Tupou suffered extensive bruising and hematomae; the driver of the other car suffered multiple broken bones and lacerated organs. Some of the children in Tupou’s car endured concussions and other injuries.

“It’s like six months later, but it’s still ... hurting,” Tupou said on Friday.

She said it’s easy for people who haven’t been through a crash to simply blame it on the driver, to say they were acting stupidly or made a mistake.

“It’s not just driver error,” Tupou said. “You could be the person who’s driving and minding your own business, and in the next moment, your life’s changed.”

Past report predicted current problem

The Department of Transportation has known of the problems at the Fred Meyer intersection for years. In January 2002, it commissioned a project known as the West Egan Drive Corridor Study. The study was intended to look at traffic along Egan Drive between Sunny Point and Industrial Boulevard, then predict what might be needed to meet demand in 2025.

“Current congestion at some of the intersections is expected to worsen and expand to other intersections as traffic demand through the Mendenhall Valley continues to grow,” the report concluded in July 2003.

If no changes were made, the report said, there would be significant problems by 2015 at several intersections.

“In addition, motorists traveling ... at unsignalized intersections such as those at Old Dairy Road/Trout Street and Berners Avenue will experience excessive delays during the evening peak hour,” the report said.

Rep. Sam Kito III, D-Juneau, was an engineer and not yet a legislator when he served on an advisory committee for the study.

“Some of the plans that we did were overly — or quite a bit — ambitious,” he said.

Among the plan’s recommendations were to turn almost every Egan Drive intersection into a grade-separated overpass. In the end, only one, at Sunny Point, was built.

The report also recommended Lemon Spur Road, which runs behind Fred Meyer, be extended to the McNugget intersection to provide another entrance to the Fred Meyer area.

The report estimated that project would cost $12.5 million to build. Installing an overpass at the front entrance of Fred Meyer would cost another $16 million, the report speculated.

Engineering a solution

Jeremy Woodrow is the spokesman for the Department of Transportation. When asked why DOT never implemented the changes suggested by its own report, he had a ready answer.

“It looks great on the surface, but when you think about the pot of money we have available,” it might not be affordable, he said.

DOT has made some changes suggested by the West Egan study. A new Brotherhood Bridge has been built, and access to Industrial Boulevard has been improved. New traffic signals have been installed at Riverside Drive and Mendenhall Loop.

In 2012, DOT redesigned and rebuilt the Fred Meyer turn lanes to improve the sight distance for drivers.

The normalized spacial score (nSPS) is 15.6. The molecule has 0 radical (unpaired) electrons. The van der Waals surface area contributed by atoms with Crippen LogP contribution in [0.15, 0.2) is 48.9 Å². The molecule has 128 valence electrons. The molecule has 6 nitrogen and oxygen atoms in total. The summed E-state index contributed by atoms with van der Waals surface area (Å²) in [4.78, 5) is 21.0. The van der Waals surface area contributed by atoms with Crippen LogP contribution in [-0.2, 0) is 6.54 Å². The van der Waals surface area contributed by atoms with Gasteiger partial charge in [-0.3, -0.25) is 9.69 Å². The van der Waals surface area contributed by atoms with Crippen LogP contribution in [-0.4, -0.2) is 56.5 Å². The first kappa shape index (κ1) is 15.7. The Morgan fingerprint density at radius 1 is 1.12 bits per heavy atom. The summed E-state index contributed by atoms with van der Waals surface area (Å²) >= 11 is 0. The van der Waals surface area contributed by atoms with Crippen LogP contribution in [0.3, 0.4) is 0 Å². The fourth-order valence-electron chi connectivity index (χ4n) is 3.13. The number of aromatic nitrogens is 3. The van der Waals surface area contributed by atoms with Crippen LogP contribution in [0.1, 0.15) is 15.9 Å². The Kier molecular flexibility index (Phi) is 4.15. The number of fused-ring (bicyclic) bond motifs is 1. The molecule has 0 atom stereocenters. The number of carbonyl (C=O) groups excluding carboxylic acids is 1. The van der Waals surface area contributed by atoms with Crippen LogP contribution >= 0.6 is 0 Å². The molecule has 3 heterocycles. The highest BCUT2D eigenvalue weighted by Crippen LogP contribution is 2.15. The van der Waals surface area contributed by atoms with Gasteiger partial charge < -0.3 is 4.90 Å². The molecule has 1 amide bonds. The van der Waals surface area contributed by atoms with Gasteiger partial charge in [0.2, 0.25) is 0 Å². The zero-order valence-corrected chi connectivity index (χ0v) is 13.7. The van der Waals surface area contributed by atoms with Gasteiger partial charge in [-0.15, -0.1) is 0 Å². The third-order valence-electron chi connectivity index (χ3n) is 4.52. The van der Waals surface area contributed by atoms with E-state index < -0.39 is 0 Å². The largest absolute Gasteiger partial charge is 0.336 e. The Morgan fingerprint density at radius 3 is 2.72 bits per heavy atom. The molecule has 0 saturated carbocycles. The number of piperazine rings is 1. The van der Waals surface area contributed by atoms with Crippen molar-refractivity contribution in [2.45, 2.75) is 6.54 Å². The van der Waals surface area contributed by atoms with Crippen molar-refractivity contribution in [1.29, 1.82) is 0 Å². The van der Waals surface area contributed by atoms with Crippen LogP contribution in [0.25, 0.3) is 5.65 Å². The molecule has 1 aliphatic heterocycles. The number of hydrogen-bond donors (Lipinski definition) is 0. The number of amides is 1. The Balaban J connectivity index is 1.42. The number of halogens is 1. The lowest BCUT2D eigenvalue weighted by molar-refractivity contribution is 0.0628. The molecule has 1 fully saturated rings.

These changes improved safety, but they didn’t wholly solve the problem.

In the first months of 2017, DOT will issue a $250,000 contract for an engineering firm to suggest fixes for the Fred Meyer intersection. Only about $22,000 of that contract will be paid by the state; the rest will come from the federal government.

After the contractor turns in a report, DOT engineers will design a new intersection. They’ll then have to find the money to build it.

“I would say it’s several years out,” Woodrow said. “It’s not going to happen next summer or the summer after.”

If a fix could take five years, or even a decade, why not try an interim solution like banning left turns at that intersection or testing some other approach that could be done quickly and cheaply?

“We really don’t like to experiment with people’s lives,” Woodrow said.

Connecting Lemon Spur to the McNugget intersection would require driving a road through wetlands, something that could require an extensive environmental assessment process.

What about simply training people to be better drivers?

“Boy, I wish it was that easy,” instructor Corcoran said. “People are human, and people make mistakes, and that’s why we have accidents.”

Engineering a solution to the Fred Meyer intersection will not be cheap, and it will not be quick, but will it be worth it?

“How much money compares to a life, or somebody getting hurt really bad?” Corcoran asked. “I don’t know.”

 

Juneau’s most dangerous traffic intersections

1. Egan Drive and Mendenhall Loop Road (55 crashes)

2. Egan Drive and Glacier Highway (McNugget)

3. Egan Drive and Glacier Highway (Salmon Creek)

4. Egan Drive and West 10th Street (Juneau-Douglas Bridge)

5. Mendenhall Loop Road and Stephen Richards Memorial Drive

6. Mendenhall Loop Road and Mendenhall Mall Road

7. Egan Drive and Vanderbilt Hill Road

8. Egan Drive and Yandukin Drive (31 crashes)

Information courtesy Alaska Department of Transportation and Public Facilities, 2009-2013.

According to a 2014 study, the latest available from the Alaska Department of Transportation, 28,369 cars drive through the Fred Meyer intersection on any average day. It’s not just the busiest section of road in Juneau; it’s the busiest section of road in all of the Southcoast Region, which covers Southeast, Kodiak and the Aleutians.

Old Dairy Road, next to Fred Meyer, carries an average of 8,900 cars per day, making it among the busiest in Juneau. In comparison, the Juneau-Douglas Bridge carries about half as much traffic on any given day.

CONTACT US

  • Switchboard: 907-586-3740
  • Circulation and Delivery: 907-586-3740
  • Newsroom Fax: 907-586-9097
  • Business Fax: 907-586-9097
  • Accounts Receivable: 907-523-2230
  • View the Staff Directory
  • or Send feedback

ADVERTISING

SUBSCRIBER SERVICES

SOCIAL NETWORKING

 

More